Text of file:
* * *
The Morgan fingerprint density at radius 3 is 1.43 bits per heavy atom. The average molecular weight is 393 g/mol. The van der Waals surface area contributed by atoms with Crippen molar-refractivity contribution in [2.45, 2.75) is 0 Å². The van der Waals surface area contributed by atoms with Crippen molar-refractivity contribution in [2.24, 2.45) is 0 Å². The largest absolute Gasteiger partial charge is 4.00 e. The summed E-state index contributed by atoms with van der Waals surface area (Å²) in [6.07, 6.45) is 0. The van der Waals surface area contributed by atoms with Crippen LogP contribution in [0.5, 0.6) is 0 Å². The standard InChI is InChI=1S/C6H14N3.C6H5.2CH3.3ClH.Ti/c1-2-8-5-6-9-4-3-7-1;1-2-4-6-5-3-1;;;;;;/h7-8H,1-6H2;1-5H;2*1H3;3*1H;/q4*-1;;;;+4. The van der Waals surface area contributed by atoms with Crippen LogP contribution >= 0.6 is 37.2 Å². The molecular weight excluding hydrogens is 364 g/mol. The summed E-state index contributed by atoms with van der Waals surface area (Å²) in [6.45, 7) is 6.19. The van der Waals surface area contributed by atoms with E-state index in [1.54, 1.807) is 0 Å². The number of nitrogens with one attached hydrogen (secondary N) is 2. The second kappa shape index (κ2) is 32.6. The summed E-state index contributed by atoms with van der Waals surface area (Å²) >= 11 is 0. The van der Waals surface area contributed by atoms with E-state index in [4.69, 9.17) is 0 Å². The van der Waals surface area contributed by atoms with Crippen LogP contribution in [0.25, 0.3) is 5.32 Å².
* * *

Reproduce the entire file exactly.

The Morgan fingerprint density at radius 3 is 1.43 bits per heavy atom. The average molecular weight is 393 g/mol. The van der Waals surface area contributed by atoms with Crippen molar-refractivity contribution in [2.45, 2.75) is 0 Å². The van der Waals surface area contributed by atoms with Crippen molar-refractivity contribution in [2.24, 2.45) is 0 Å². The largest absolute Gasteiger partial charge is 4.00 e. The summed E-state index contributed by atoms with van der Waals surface area (Å²) in [6.07, 6.45) is 0. The van der Waals surface area contributed by atoms with Crippen LogP contribution in [0.5, 0.6) is 0 Å². The standard InChI is InChI=1S/C6H14N3.C6H5.2CH3.3ClH.Ti/c1-2-8-5-6-9-4-3-7-1;1-2-4-6-5-3-1;;;;;;/h7-8H,1-6H2;1-5H;2*1H3;3*1H;/q4*-1;;;;+4. The van der Waals surface area contributed by atoms with Crippen LogP contribution >= 0.6 is 37.2 Å². The molecular weight excluding hydrogens is 364 g/mol. The summed E-state index contributed by atoms with van der Waals surface area (Å²) in [6.45, 7) is 6.19. The van der Waals surface area contributed by atoms with E-state index in [1.54, 1.807) is 0 Å². The number of nitrogens with one attached hydrogen (secondary N) is 2. The second kappa shape index (κ2) is 32.6. The summed E-state index contributed by atoms with van der Waals surface area (Å²) >= 11 is 0. The van der Waals surface area contributed by atoms with E-state index in [4.69, 9.17) is 0 Å². The van der Waals surface area contributed by atoms with Crippen LogP contribution in [0.25, 0.3) is 5.32 Å².